Supermarkets claim to have our health at heart – but their marketing tactics push junk foods
Supermarkets like to portray themselves as having the health of the community at heart. And in the middle of a pandemic, we’re all grateful supermarkets are still open and, for the most part, the shelves are well stocked.
But our new report, published today, finds our supermarkets are overwhelmingly pushing junk foods on us rather than healthy foods.
They have more promotional displays and more special offers for the least healthy food options, and they tempt us to buy unhealthy products at checkouts.
Our research – what we did
For our report, we surveyed more than 100 Coles, Woolworths, Aldi and independent stores in Australia.
In each store, we measured the shelf space allocated to different foods and how they are promoted at checkouts and end-of-aisle displays. We also looked at discounts on healthy compared with unhealthy items.
We categorised the healthiness of food and drinks based on the Australian Dietary Guidelines, which classify foods as “five food groups” foods (healthy) and “discretionary” foods (unhealthy).
We analysed the findings by supermarket chain and by the level of disadvantage of the area in which each store was located.
Promotion of unhealthy food and drinks at checkouts
We found 90% of staff-assisted checkouts included displays of unhealthy food and drinks. These displays typically included chocolate, confectionery, soft drinks and energy drinks.
The food and drinks on special at checkouts was also 7.5 times more likely to be unhealthy than healthy.
These results show how checkout displays encourage impulse buys of unhealthy snacks. This is in stark contrast to displays near the entrance of most stores, where fresh fruit and vegetables feature prominently.
Unhealthy food is promoted all over the store
The displays at the end of aisles, particularly those in high-traffic areas nearest the front of the store, are where supermarkets put their biggest promotions.
Our survey found that of all end-of-aisle displays with food and drinks, 80% had at least one type of unhealthy item. In Coles, Woolworths and independent supermarkets, there was twice as much unhealthy food as healthy food on display.
Around two-thirds of all specials on food and drinks were for unhealthy items.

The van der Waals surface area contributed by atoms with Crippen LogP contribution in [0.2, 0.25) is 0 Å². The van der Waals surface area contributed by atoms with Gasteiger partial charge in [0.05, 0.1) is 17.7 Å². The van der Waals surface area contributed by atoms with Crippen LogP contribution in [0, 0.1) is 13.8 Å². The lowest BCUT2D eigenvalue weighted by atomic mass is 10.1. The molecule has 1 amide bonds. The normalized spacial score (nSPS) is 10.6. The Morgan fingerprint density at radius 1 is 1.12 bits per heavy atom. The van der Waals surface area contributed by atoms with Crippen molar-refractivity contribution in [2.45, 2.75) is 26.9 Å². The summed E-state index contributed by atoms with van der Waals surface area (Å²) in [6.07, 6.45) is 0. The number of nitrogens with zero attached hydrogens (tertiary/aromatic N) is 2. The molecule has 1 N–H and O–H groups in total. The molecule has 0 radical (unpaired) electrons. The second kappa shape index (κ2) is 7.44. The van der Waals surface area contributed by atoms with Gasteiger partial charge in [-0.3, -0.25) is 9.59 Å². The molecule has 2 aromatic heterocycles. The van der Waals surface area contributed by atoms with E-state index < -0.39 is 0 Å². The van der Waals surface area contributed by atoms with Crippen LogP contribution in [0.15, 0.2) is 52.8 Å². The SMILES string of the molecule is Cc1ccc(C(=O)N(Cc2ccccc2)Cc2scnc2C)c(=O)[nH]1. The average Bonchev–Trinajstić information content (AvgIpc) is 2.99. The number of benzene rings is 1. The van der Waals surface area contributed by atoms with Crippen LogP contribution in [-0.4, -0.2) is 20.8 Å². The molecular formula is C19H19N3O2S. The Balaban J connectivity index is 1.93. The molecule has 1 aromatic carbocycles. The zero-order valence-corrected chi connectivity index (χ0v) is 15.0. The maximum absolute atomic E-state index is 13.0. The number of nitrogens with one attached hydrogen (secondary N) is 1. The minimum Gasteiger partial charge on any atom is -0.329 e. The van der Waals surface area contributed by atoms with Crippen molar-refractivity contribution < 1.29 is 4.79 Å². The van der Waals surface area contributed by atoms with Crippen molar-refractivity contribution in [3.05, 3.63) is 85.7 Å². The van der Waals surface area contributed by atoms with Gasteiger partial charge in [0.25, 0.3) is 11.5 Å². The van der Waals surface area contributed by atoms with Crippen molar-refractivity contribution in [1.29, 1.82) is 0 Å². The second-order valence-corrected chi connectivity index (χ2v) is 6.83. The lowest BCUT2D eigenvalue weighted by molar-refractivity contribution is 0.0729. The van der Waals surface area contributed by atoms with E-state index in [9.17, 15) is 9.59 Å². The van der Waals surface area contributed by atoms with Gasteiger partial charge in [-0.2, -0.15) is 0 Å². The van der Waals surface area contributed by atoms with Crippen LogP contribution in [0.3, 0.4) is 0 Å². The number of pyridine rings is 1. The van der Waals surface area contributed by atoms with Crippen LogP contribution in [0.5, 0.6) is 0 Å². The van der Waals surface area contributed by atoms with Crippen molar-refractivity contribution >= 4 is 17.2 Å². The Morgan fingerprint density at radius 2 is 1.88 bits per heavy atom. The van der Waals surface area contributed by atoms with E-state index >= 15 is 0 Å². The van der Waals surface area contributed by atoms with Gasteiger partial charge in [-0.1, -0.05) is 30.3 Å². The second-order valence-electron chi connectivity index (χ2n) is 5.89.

It matters where you shop
On the measures we looked at there was little difference between Coles and Woolworths.
But Aldi stores were quite different. They had fewer promotional displays and discounts overall. This means unhealthy food is not being pushed on Aldi shoppers in the same way it is at the other major chains.
Independent stores varied widely. On average, they were no better than Coles or Woolworths.
But the two healthiest stores in our study were both independent stores with abundant fresh food, and few promotional displays for unhealthy food and drinks. This tells us a healthier supermarket environment is possible.
It also matters where you live
We found supermarkets allocate more shelf space to unhealthy food and drinks (chips, chocolate, confectionery, sweet biscuits, soft drinks and energy drinks) compared with fresh and frozen fruit and vegetables.
Critically, this was more pronounced in stores located in more disadvantaged areas.
The extent to which unhealthy food is pushed at us shouldn’t depend on the suburb in which we live.
We need higher standards in Australian supermarkets
The COVID-19 pandemic has highlighted the importance of supermarkets in our daily lives.
Supermarkets can be part of the solution to that problem. They can help all Australians move towards healthier, more nutritious diets.
Some improvements could include:
- providing healthier checkouts that do not display chocolate, confectionery and sugary drinks
- replacing unhealthy items with healthy food and drinks at end-of-aisle displays
- allocating less shelf space to unhealthy items
- offering fewer discounts on unhealthy food and drinks
- ensuring stores in the most disadvantaged areas do not disproportionately market unhealthy food and drinks, in comparison to stores in other areas.
Written by Gary Sacks, Adrian Cameron, Lily Grigsby-Duffy and Sally Schultz. Republished with permission of The Conversation.
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